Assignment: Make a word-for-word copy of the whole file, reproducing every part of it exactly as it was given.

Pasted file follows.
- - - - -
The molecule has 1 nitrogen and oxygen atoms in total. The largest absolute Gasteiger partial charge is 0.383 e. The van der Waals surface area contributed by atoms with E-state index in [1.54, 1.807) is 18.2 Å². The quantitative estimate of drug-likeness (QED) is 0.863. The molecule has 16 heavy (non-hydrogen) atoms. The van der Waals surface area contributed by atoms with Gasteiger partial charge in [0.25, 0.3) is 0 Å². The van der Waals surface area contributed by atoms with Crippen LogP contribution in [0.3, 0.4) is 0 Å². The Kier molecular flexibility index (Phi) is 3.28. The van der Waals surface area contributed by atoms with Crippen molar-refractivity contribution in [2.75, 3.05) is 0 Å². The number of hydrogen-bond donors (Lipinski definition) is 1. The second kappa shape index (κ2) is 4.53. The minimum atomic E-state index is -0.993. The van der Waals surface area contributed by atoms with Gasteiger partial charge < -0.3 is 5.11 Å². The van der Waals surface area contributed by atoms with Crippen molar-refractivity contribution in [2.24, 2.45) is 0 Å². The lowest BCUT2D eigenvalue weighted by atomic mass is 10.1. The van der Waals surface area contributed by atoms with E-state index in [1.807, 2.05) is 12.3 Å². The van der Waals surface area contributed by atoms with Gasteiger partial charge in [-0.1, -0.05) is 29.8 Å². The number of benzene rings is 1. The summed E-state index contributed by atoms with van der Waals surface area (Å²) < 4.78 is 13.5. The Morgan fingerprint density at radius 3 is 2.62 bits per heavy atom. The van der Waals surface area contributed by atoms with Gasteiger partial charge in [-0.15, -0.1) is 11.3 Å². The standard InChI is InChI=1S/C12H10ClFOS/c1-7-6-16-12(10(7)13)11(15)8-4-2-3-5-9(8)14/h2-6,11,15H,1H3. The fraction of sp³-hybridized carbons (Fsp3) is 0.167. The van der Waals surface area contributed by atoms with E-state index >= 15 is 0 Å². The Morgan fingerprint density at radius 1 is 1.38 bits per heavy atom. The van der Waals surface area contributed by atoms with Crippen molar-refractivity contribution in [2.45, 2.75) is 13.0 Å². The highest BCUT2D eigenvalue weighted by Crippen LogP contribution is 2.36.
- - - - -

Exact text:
The molecule has 1 nitrogen and oxygen atoms in total. The largest absolute Gasteiger partial charge is 0.383 e. The van der Waals surface area contributed by atoms with E-state index in [1.54, 1.807) is 18.2 Å². The quantitative estimate of drug-likeness (QED) is 0.863. The molecule has 16 heavy (non-hydrogen) atoms. The van der Waals surface area contributed by atoms with Gasteiger partial charge in [0.25, 0.3) is 0 Å². The van der Waals surface area contributed by atoms with Crippen LogP contribution in [0.3, 0.4) is 0 Å². The Kier molecular flexibility index (Phi) is 3.28. The van der Waals surface area contributed by atoms with Crippen molar-refractivity contribution in [2.75, 3.05) is 0 Å². The number of hydrogen-bond donors (Lipinski definition) is 1. The second kappa shape index (κ2) is 4.53. The minimum atomic E-state index is -0.993. The van der Waals surface area contributed by atoms with Gasteiger partial charge < -0.3 is 5.11 Å². The van der Waals surface area contributed by atoms with Crippen molar-refractivity contribution in [2.24, 2.45) is 0 Å². The lowest BCUT2D eigenvalue weighted by atomic mass is 10.1. The van der Waals surface area contributed by atoms with E-state index in [1.807, 2.05) is 12.3 Å². The van der Waals surface area contributed by atoms with Gasteiger partial charge in [-0.1, -0.05) is 29.8 Å². The number of benzene rings is 1. The summed E-state index contributed by atoms with van der Waals surface area (Å²) < 4.78 is 13.5. The Morgan fingerprint density at radius 3 is 2.62 bits per heavy atom. The van der Waals surface area contributed by atoms with Gasteiger partial charge in [-0.15, -0.1) is 11.3 Å². The standard InChI is InChI=1S/C12H10ClFOS/c1-7-6-16-12(10(7)13)11(15)8-4-2-3-5-9(8)14/h2-6,11,15H,1H3. The fraction of sp³-hybridized carbons (Fsp3) is 0.167. The van der Waals surface area contributed by atoms with E-state index >= 15 is 0 Å². The Morgan fingerprint density at radius 1 is 1.38 bits per heavy atom. The van der Waals surface area contributed by atoms with Crippen molar-refractivity contribution in [2.45, 2.75) is 13.0 Å². The highest BCUT2D eigenvalue weighted by Crippen LogP contribution is 2.36.